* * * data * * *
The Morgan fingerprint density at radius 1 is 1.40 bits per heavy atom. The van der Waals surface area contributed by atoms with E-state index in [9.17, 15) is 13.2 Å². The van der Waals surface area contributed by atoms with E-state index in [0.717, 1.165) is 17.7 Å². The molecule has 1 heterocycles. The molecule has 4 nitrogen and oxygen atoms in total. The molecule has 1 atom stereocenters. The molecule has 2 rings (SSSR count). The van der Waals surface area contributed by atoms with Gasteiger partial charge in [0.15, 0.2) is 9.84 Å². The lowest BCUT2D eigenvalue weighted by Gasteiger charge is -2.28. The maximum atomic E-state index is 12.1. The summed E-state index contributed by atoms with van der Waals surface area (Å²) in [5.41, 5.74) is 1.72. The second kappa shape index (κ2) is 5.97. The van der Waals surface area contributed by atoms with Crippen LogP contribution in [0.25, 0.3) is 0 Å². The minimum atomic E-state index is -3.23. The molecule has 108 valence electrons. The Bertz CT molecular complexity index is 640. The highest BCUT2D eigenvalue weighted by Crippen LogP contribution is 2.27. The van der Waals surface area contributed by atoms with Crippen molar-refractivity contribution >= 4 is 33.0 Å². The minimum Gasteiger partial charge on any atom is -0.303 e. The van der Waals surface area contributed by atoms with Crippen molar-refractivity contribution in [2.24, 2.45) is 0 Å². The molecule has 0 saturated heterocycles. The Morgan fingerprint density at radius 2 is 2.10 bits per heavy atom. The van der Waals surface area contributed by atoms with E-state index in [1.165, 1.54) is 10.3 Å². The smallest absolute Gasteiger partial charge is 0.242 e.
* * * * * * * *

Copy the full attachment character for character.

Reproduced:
The Morgan fingerprint density at radius 1 is 1.40 bits per heavy atom. The van der Waals surface area contributed by atoms with E-state index in [9.17, 15) is 13.2 Å². The van der Waals surface area contributed by atoms with E-state index in [0.717, 1.165) is 17.7 Å². The molecule has 1 heterocycles. The molecule has 4 nitrogen and oxygen atoms in total. The molecule has 1 atom stereocenters. The molecule has 2 rings (SSSR count). The van der Waals surface area contributed by atoms with Gasteiger partial charge in [0.15, 0.2) is 9.84 Å². The lowest BCUT2D eigenvalue weighted by Gasteiger charge is -2.28. The maximum atomic E-state index is 12.1. The summed E-state index contributed by atoms with van der Waals surface area (Å²) in [5.41, 5.74) is 1.72. The second kappa shape index (κ2) is 5.97. The van der Waals surface area contributed by atoms with Crippen LogP contribution in [0.25, 0.3) is 0 Å². The minimum atomic E-state index is -3.23. The molecule has 108 valence electrons. The Bertz CT molecular complexity index is 640. The highest BCUT2D eigenvalue weighted by Crippen LogP contribution is 2.27. The van der Waals surface area contributed by atoms with Crippen molar-refractivity contribution >= 4 is 33.0 Å². The minimum Gasteiger partial charge on any atom is -0.303 e. The van der Waals surface area contributed by atoms with Crippen molar-refractivity contribution in [2.24, 2.45) is 0 Å². The molecule has 0 saturated heterocycles. The Morgan fingerprint density at radius 2 is 2.10 bits per heavy atom. The van der Waals surface area contributed by atoms with E-state index in [1.165, 1.54) is 10.3 Å². The smallest absolute Gasteiger partial charge is 0.242 e.